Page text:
Washington, D.C. – Most viewers who tune in each night to television’s top-rated sitcoms and dramas do so because they want to be entertained, but according to two new studies released today by the Kaiser Family Foundation, many of them are being educated about important health issues at the same time. In order to document how well viewers learn health information from entertainment television, the Foundation worked with writers at Grey’s Anatomy to embed a health message in an episode, and then surveyed viewers on the topic before and after the episode aired. The storyline involved an HIV positive pregnant woman who learns that with the proper treatment, she has a 98% chance of having a healthy baby. The study found that the audience’s awareness of this information increased by 46 percentage points (from 15% to 61%), a four-fold increase among all viewers. This translates to more than eight million people learning correct information about mother-to-child HIV transmission rates from watching the episode.

For full article, visit:
http://www.kff.org/entmedia/mh091608nr.cfm

PMC Featured in Soul Beat

June 12th, 2008 by Chantelle Routhier | Add a Comment

Participatory Assessment of Gugar Goge, an Entertainment-Education: A Qualitative Assessment Report
by Arvind Singhal, Sarah Hurlburt, and Radha Vij

This report documents the results of a participatory assessment exercise conducted in Nigeria to gauge audience reception of Gugar Goge (“Tell It To Me Straight”), an entertainment-education radio soap opera that sought to promote education for girls, the delay of marriage and pregnancies, and the adoption of family planning and maternal health services. The assessment exercise, which used participatory sketching and participatory photography, aimed to assess how frequent listeners engaged with the radio programme, and how they derived personal meanings from its plot, characters, and educational messages.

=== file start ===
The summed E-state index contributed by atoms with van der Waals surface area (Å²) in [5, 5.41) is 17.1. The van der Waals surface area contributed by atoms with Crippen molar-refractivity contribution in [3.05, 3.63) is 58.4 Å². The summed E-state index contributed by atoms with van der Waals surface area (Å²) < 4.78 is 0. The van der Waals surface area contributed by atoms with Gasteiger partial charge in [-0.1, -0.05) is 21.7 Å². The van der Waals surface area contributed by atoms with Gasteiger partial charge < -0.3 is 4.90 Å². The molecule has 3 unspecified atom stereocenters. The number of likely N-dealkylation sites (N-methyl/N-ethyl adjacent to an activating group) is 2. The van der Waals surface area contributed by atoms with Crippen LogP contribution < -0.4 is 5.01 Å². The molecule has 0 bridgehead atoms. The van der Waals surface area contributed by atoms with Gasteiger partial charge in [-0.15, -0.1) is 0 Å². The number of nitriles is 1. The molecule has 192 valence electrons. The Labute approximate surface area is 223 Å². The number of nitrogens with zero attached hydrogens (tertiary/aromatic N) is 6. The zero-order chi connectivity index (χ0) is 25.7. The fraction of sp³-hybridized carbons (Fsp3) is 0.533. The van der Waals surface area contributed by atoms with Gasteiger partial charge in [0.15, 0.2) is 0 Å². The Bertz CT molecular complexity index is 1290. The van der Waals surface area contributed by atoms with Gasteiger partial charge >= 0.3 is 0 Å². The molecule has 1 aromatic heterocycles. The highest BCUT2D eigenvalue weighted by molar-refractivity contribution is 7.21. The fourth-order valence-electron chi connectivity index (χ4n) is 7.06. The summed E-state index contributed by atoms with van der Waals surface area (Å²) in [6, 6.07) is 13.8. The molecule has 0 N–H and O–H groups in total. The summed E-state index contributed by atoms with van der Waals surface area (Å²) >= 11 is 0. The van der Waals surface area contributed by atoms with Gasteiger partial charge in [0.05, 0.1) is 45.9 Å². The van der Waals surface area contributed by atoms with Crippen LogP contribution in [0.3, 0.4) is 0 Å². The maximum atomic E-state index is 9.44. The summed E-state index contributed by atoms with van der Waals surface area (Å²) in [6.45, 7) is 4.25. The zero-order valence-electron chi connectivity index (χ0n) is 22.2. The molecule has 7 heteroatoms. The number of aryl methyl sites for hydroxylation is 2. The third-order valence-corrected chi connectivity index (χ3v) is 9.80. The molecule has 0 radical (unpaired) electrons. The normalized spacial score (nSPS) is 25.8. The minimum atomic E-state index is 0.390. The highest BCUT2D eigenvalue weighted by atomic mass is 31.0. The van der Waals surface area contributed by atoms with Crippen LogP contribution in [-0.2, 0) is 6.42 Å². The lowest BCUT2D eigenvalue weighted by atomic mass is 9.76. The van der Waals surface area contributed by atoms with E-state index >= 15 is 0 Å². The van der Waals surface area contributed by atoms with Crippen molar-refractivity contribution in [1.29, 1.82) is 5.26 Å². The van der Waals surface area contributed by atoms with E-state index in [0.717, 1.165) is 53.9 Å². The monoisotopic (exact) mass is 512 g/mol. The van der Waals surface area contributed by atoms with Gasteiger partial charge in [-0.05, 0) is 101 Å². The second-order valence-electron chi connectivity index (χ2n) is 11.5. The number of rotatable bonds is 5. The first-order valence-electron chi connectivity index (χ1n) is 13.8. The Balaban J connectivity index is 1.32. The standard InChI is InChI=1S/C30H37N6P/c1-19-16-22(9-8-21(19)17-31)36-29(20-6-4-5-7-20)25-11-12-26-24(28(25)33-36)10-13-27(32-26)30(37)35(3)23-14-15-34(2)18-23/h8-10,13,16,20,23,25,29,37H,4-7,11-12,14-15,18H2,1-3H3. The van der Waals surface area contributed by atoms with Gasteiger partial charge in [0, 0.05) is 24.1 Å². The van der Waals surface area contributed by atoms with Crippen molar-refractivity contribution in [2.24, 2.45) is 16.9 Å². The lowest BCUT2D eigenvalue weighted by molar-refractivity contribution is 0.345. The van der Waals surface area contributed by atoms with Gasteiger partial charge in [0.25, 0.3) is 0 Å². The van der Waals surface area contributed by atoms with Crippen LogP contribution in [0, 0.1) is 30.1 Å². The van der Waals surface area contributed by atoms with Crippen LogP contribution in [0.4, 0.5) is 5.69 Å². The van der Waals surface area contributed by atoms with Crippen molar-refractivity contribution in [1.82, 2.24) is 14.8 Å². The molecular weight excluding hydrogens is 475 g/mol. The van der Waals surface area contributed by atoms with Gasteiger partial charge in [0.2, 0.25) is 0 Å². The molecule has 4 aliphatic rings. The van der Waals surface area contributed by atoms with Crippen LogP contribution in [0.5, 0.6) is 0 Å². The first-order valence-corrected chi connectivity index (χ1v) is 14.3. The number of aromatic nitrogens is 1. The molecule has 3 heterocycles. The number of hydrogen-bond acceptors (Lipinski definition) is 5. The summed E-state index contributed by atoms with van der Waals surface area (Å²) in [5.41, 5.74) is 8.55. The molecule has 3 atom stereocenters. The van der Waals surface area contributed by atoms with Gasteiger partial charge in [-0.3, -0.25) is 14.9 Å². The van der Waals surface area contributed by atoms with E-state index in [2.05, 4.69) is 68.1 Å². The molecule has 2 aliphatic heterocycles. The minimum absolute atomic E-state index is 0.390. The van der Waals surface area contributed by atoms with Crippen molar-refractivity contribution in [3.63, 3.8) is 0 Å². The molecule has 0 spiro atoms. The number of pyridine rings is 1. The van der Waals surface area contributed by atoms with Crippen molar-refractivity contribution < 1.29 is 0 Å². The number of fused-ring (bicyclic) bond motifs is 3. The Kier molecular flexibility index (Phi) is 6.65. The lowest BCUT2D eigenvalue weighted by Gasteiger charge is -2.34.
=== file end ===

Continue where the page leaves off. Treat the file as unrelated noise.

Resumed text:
For full article, visit:
http://www.comminit.com/en/node/269041/304

PMC Featured in E Magazine

June 4th, 2008 by William Ryerson | Add a Comment

PMC was recently featured in The Environmental Magazine. Below is a PDF file of the article (PMC is featured on page 31 under the heading “Taught By TV”)

Destination America – Immigration, the Environment and Big Population Numbers (PDF, 1,514 KB)

Are TV soap operas downsizing Brazilian families?

April 22nd, 2008 by Chantelle Routhier | Comments Off

A dramatic drop in Brazil’s fertility rate over the past four decades is due in part to a national addiction to soap operas, a new study suggests.

Unrealistically small families portrayed in the hugely popular soapies seems to be the main factor in the effect put forward this month by researchers working for the London-based Center for Economic Policy Research (CEPR).

For full article, visit:
http://afp.google.com/article

CELEBRATE EARTH DAY WITH POPULATION MEDIA CENTER ON APRIL 22nd

April 21st, 2008 by Katie Elmore | Comments Off

Shelburne, VT - On April 22nd, Population Media Center (PMC) will celebrate Earth Day. PMC is an international nonprofit organization that strives to bring about the stabilization of human population numbers at a level that can be sustained by the world’s natural resources, in order to improve the well-being of people around the world and lessen the harmful impact of humanity on the earth’s environment. PMC uses entertainment-education strategies, like serialized dramas on radio and television that encourage positive social and health behaviors, such as the use of family planning and the empowerment of women.

Please join us in celebrating Earth Day on April 22nd. William Ryerson, President and Founder of Population Media Center will be available for interviews.